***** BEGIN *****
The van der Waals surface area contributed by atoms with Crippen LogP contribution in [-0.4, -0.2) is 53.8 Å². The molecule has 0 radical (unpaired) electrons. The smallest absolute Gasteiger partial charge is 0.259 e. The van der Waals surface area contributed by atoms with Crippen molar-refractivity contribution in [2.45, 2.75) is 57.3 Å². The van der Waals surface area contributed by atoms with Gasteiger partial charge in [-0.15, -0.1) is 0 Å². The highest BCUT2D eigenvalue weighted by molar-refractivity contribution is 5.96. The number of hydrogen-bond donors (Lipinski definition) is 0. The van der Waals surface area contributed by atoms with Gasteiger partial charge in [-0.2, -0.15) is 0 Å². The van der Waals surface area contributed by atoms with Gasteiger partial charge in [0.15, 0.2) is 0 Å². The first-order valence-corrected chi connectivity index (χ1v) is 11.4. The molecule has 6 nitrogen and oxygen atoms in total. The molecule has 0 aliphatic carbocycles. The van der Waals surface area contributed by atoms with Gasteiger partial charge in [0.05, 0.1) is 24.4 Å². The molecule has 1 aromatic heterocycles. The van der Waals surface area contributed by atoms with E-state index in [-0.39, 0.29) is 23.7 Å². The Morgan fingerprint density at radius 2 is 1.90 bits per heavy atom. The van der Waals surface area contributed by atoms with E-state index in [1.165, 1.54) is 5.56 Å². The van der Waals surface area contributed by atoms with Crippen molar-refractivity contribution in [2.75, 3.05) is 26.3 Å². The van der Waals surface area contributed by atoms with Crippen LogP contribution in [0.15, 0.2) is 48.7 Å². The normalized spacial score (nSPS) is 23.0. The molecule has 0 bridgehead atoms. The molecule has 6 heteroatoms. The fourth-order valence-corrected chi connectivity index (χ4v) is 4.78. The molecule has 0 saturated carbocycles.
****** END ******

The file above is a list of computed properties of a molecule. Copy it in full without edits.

The van der Waals surface area contributed by atoms with Crippen LogP contribution in [-0.4, -0.2) is 53.8 Å². The molecule has 0 radical (unpaired) electrons. The smallest absolute Gasteiger partial charge is 0.259 e. The van der Waals surface area contributed by atoms with Crippen molar-refractivity contribution in [2.45, 2.75) is 57.3 Å². The van der Waals surface area contributed by atoms with Gasteiger partial charge in [-0.15, -0.1) is 0 Å². The highest BCUT2D eigenvalue weighted by molar-refractivity contribution is 5.96. The number of hydrogen-bond donors (Lipinski definition) is 0. The van der Waals surface area contributed by atoms with Gasteiger partial charge in [-0.2, -0.15) is 0 Å². The van der Waals surface area contributed by atoms with Gasteiger partial charge in [0.15, 0.2) is 0 Å². The first-order valence-corrected chi connectivity index (χ1v) is 11.4. The molecule has 6 nitrogen and oxygen atoms in total. The molecule has 0 aliphatic carbocycles. The van der Waals surface area contributed by atoms with Gasteiger partial charge in [0.05, 0.1) is 24.4 Å². The molecule has 1 aromatic heterocycles. The van der Waals surface area contributed by atoms with E-state index in [-0.39, 0.29) is 23.7 Å². The Morgan fingerprint density at radius 2 is 1.90 bits per heavy atom. The van der Waals surface area contributed by atoms with E-state index in [1.165, 1.54) is 5.56 Å². The van der Waals surface area contributed by atoms with Crippen molar-refractivity contribution in [2.75, 3.05) is 26.3 Å². The van der Waals surface area contributed by atoms with Crippen LogP contribution in [0.15, 0.2) is 48.7 Å². The normalized spacial score (nSPS) is 23.0. The molecule has 0 bridgehead atoms. The molecule has 6 heteroatoms. The fourth-order valence-corrected chi connectivity index (χ4v) is 4.78. The molecule has 0 saturated carbocycles.